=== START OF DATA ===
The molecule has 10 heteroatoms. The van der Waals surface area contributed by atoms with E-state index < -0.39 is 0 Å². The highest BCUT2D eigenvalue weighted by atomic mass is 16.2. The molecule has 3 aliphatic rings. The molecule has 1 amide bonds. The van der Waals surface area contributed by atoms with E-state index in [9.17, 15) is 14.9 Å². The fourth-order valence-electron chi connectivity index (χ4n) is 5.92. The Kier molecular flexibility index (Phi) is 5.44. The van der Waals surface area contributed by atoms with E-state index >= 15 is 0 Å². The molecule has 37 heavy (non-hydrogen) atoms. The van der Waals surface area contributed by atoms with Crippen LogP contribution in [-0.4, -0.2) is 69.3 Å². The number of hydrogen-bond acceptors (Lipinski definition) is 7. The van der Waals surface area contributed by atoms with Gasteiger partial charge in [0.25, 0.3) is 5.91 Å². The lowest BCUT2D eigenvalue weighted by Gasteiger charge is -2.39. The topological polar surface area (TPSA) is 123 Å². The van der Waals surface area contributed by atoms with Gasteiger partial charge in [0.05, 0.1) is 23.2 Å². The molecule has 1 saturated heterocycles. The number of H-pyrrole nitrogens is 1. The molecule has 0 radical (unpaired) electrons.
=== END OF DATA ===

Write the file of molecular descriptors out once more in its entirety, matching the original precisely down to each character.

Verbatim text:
The molecule has 10 heteroatoms. The van der Waals surface area contributed by atoms with E-state index < -0.39 is 0 Å². The highest BCUT2D eigenvalue weighted by atomic mass is 16.2. The molecule has 3 aliphatic rings. The molecule has 1 amide bonds. The van der Waals surface area contributed by atoms with E-state index in [9.17, 15) is 14.9 Å². The fourth-order valence-electron chi connectivity index (χ4n) is 5.92. The Kier molecular flexibility index (Phi) is 5.44. The van der Waals surface area contributed by atoms with E-state index >= 15 is 0 Å². The molecule has 37 heavy (non-hydrogen) atoms. The van der Waals surface area contributed by atoms with Crippen LogP contribution in [-0.4, -0.2) is 69.3 Å². The number of hydrogen-bond acceptors (Lipinski definition) is 7. The van der Waals surface area contributed by atoms with Gasteiger partial charge in [0.25, 0.3) is 5.91 Å². The lowest BCUT2D eigenvalue weighted by Gasteiger charge is -2.39. The topological polar surface area (TPSA) is 123 Å². The van der Waals surface area contributed by atoms with Gasteiger partial charge in [0.05, 0.1) is 23.2 Å². The molecule has 1 saturated heterocycles. The number of H-pyrrole nitrogens is 1. The molecule has 0 radical (unpaired) electrons.